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Sun strengthens storage partnerships

Sun strengthens storage partnerships

Sun's StorageTek Ready program brings together top ten industry partners

Sun Microsystems is strengthening ties to its top 10 industry partners in a new program being presented to customers Wednesday at a Las Vegas conference.

The Sun StorageTek Ready program includes makers of networking equipment, software, disk drives and other technology that works with Sun storage technology. Although most of the partners have long been working with Sun, the company has enhanced the partnership ties with these 10 firms for the benefit of end users, said Gastao de Figuredo, director of market development and new business ventures at Sun StorageTek, a group within Sun Microsystems.

Technology provided by the partners has been tested and certified for interoperability with Sun's storage platforms, sales teams will offer each other's solutions and both Sun and the partners will provide after-sale support to customers.

The 10 partners are: BakBone Software; Brocade Communications Systems; Dot Hill Systems; EMC; Hewlett-Packard (HP); Hitachi Data Systems; LSI Logic; McData; Oracle; and Symantec.

"We are choosing among the several storage technology partners we are currently working with that are closely related to us, are industry leading and which have a meaningful track record of engagement and solutions with Sun," de Figuredo said.

Although Sun works with 64 storage-related partners in its Sun Partner Advantage program, the 10 companies in the StorageTek Ready program are ones whose technology is most often requested by enterprises investing in a Sun storage platform, he said.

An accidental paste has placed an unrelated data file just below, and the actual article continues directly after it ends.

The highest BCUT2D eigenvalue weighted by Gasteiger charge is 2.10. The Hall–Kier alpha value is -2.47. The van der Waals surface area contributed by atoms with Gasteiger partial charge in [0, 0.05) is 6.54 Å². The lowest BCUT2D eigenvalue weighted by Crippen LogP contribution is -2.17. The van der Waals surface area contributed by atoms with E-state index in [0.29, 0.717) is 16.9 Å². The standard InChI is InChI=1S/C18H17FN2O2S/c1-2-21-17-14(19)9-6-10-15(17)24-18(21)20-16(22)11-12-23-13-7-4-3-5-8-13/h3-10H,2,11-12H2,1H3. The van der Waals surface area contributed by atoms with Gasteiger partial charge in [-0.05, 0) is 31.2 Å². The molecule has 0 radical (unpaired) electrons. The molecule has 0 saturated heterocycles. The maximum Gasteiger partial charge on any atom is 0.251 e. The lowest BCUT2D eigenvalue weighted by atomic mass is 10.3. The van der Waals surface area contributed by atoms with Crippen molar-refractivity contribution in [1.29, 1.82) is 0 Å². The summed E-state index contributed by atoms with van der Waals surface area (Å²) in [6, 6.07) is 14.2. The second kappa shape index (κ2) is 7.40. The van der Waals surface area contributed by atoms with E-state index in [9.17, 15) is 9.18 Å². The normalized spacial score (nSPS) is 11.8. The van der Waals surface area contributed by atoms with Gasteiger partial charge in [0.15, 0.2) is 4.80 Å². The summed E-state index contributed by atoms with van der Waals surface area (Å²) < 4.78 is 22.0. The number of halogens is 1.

While Sun sales people will resell certain partner products to end users, they can also offer additional partner products they hadn't offered before.

"There are other [partner] products that do not appear in the Sun price list because we couldn't resell them or OEM them. Yet, those products are compatible with Sun infrastructure, too," de Figuredo said. "This will now enable those companies to go to end-user customers and say, 'You can get all this stuff from Sun but you can also get this other stuff.'"

The list includes Sun's storage competitors HP and EMC, he acknowledges, but Sun partners with those hardware makers on providing HP or EMC software to run on a Sun StorageTek platform.

To be sure, many technology companies depend on partnership programs to sell to enterprise customers. IBM has its IBM Partnership Program, HP has its PartnerONE program and EMC has EMC Select.

Consultant Judith Hurwitz, president and chief executive officer of Hurwitz and Associates, wrote about the value of the right "partnering ecosystem" in a white paper published earlier this year that featured IBM's partner program.

"A business partner ecosystem should focus on improving the technology and services provided to customers in vertical industries. This helps partners to gain traction in specific industries," Hurwitz wrote.

A small software maker, for instance, may have trouble selling into a particular industry because customers may doubt it will have the resources to serve them, even if their software effectively addresses a particular pain point, she wrote. But as a partner with a larger firm, the customer's investment is better protected.

Sun's enhanced partnership program will be discussed at SunForum 2006 scheduled for Tuesday through Thursday.


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